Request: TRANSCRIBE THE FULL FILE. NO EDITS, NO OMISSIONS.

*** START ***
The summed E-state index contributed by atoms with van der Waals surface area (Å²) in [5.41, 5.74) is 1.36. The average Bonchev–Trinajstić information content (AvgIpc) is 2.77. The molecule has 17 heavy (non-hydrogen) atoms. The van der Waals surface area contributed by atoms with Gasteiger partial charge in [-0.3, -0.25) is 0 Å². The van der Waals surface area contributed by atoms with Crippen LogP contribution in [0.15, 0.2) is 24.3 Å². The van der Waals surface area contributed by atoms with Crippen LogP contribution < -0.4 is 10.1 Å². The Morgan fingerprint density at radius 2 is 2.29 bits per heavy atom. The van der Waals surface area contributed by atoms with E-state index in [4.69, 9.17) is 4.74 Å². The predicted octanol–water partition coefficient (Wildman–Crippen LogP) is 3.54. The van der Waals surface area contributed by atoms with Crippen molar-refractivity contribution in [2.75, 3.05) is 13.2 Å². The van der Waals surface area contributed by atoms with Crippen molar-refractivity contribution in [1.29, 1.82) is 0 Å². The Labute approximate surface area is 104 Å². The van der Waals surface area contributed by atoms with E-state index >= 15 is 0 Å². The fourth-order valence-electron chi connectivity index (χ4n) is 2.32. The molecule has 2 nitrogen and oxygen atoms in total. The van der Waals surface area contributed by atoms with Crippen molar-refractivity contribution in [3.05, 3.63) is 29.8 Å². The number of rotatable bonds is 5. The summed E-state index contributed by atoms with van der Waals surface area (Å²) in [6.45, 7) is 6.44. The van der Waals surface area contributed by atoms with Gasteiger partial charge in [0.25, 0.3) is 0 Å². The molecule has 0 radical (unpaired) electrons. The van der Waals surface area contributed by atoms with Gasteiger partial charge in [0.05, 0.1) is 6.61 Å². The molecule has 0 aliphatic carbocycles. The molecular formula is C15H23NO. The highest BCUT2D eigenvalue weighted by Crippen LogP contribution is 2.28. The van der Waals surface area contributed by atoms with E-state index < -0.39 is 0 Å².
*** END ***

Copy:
The summed E-state index contributed by atoms with van der Waals surface area (Å²) in [5.41, 5.74) is 1.36. The average Bonchev–Trinajstić information content (AvgIpc) is 2.77. The molecule has 17 heavy (non-hydrogen) atoms. The van der Waals surface area contributed by atoms with Gasteiger partial charge in [-0.3, -0.25) is 0 Å². The van der Waals surface area contributed by atoms with Crippen LogP contribution in [0.15, 0.2) is 24.3 Å². The van der Waals surface area contributed by atoms with Crippen LogP contribution < -0.4 is 10.1 Å². The Morgan fingerprint density at radius 2 is 2.29 bits per heavy atom. The van der Waals surface area contributed by atoms with E-state index in [4.69, 9.17) is 4.74 Å². The predicted octanol–water partition coefficient (Wildman–Crippen LogP) is 3.54. The van der Waals surface area contributed by atoms with Crippen molar-refractivity contribution in [2.75, 3.05) is 13.2 Å². The van der Waals surface area contributed by atoms with Crippen molar-refractivity contribution in [1.29, 1.82) is 0 Å². The Labute approximate surface area is 104 Å². The van der Waals surface area contributed by atoms with E-state index >= 15 is 0 Å². The fourth-order valence-electron chi connectivity index (χ4n) is 2.32. The molecule has 2 nitrogen and oxygen atoms in total. The van der Waals surface area contributed by atoms with Crippen molar-refractivity contribution in [3.05, 3.63) is 29.8 Å². The number of rotatable bonds is 5. The summed E-state index contributed by atoms with van der Waals surface area (Å²) in [6.45, 7) is 6.44. The van der Waals surface area contributed by atoms with Gasteiger partial charge in [0.25, 0.3) is 0 Å². The molecule has 0 radical (unpaired) electrons. The van der Waals surface area contributed by atoms with Gasteiger partial charge in [0.05, 0.1) is 6.61 Å². The molecule has 0 aliphatic carbocycles. The molecular formula is C15H23NO. The highest BCUT2D eigenvalue weighted by Crippen LogP contribution is 2.28. The van der Waals surface area contributed by atoms with E-state index < -0.39 is 0 Å².